ACLU of California Statement on Changes to Bail Reform Legislation
(From Press Release) – Today, Senator Hertzberg (D-Van Nuys) unveiled amendments to bail reform legislation, Senate Bill 10, he introduced in 2016.
Natasha Minsker, Center Director for the ACLU of California Center for Advocacy and Policy, issued the following statement in response to the changes in the bill:
“For years, California’s money bail system has been among the most egregious examples of a two-tiered system of justice – a system that benefits the wealthy few and punishes low-income Californians, many of whom are Black and brown people.
Since the introduction of SB 10 in December 2016, the ACLU has worked alongside a coalition of criminal justice, labor, faith, attorney and community organizations, as well as Senator Hertzberg, to replace the current money bail system with one that safely and substantially reduces the number of people in jail pretrial, addresses racial bias and disparity in pretrial decision-making, and ensures justice and fairness in the pretrial process.
The new version of SB 10 will effectively eliminate the exploitative and abusive commercial bail industry that preys on low-income people, including a disproportionate number of Black and brown people. Senator Hertzberg must be commended for advancing a bill that results in such a remarkable achievement.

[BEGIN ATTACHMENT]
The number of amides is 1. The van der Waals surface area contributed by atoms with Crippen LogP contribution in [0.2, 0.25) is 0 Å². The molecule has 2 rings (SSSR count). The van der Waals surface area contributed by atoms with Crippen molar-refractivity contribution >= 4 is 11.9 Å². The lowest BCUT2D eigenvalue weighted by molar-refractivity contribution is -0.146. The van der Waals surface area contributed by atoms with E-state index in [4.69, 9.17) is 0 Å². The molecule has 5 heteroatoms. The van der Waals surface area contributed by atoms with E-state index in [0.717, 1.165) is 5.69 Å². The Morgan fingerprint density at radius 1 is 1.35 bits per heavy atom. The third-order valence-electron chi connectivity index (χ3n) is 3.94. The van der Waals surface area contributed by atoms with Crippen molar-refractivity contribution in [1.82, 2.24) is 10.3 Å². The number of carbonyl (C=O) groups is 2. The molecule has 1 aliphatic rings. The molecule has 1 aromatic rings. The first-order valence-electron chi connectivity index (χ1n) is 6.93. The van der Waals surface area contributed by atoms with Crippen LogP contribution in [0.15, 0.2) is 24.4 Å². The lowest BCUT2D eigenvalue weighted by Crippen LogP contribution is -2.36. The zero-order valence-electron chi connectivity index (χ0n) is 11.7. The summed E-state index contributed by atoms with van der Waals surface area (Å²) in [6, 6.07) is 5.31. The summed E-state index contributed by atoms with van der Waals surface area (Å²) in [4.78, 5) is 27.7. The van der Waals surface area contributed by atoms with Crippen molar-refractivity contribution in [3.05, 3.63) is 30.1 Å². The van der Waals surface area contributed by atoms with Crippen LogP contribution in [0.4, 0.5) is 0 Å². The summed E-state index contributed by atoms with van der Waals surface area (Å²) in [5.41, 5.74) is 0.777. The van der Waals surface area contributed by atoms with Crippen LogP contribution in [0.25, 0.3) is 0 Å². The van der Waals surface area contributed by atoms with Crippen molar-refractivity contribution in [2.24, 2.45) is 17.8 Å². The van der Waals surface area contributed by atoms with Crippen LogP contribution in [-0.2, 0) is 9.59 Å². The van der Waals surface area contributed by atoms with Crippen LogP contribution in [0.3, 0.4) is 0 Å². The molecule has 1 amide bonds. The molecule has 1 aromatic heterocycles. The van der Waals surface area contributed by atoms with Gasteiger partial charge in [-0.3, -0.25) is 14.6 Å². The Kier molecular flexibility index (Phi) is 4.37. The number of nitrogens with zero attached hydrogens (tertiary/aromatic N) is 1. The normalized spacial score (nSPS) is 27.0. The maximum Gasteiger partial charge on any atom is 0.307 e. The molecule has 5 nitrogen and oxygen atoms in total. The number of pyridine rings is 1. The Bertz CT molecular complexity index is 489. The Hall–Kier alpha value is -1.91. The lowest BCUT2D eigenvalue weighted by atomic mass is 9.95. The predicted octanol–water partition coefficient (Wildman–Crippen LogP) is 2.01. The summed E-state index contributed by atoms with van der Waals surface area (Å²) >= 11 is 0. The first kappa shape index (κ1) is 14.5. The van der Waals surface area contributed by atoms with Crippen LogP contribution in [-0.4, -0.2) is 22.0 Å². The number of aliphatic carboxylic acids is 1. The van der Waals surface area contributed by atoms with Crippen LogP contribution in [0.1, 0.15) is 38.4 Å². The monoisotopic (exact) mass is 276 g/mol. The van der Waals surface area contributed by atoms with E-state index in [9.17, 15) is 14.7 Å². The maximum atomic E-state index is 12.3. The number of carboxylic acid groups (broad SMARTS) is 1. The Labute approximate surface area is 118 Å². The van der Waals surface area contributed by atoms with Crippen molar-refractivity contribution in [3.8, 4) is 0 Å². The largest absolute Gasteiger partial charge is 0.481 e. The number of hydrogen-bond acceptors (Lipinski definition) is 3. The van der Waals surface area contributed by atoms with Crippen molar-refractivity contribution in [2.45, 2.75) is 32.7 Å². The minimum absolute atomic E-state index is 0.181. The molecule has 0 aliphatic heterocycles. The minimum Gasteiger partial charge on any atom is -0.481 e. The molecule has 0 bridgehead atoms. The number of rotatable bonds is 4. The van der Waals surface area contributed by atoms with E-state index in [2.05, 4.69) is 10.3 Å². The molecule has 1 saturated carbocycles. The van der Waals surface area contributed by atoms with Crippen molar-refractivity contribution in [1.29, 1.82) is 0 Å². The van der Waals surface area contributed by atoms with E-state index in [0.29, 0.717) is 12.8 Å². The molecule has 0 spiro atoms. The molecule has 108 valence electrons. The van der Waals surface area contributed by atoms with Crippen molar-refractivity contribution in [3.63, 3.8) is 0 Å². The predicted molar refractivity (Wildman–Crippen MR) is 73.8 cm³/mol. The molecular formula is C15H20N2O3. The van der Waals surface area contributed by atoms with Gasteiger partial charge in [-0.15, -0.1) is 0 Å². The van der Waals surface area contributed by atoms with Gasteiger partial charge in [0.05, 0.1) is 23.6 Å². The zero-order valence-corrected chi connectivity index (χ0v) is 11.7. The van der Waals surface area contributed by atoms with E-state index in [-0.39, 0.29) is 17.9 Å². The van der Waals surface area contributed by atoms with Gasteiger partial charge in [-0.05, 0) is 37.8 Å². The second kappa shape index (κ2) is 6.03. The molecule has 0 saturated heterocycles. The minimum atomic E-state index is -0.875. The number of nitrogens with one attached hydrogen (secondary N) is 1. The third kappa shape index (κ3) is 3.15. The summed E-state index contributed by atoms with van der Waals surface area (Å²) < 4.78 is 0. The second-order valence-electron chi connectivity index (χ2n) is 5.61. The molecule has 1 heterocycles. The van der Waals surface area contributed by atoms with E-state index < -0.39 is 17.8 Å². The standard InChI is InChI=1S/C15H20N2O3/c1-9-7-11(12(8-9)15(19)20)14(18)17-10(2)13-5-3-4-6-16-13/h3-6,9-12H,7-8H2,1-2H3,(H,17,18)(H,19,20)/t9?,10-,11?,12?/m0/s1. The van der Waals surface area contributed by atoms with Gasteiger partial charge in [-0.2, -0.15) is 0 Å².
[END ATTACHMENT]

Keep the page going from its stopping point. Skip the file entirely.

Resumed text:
On the other hand, SB 10 needs to go further to be the model for pretrial justice and racial equity that we are working towards. Any model must include data collection that allows independent analysis to identify racial bias in the system, supports the use of independent pretrial service agencies recognized as the best practice in pretrial justice, and ensures stronger due process protections for all Californians, no matter where they live.
The ACLU is fully committed to working with our partners to create a fair justice system for the benefit and wellbeing of all Californians. We are committed to advance further legislative changes necessary to reduce pre-trial incarceration and to ensure due process and racial justice. We will work vigorously with our partners for state legislative changes and in local counties to ensure that the system that replaces money bail is one that provides fairness and justice to all.”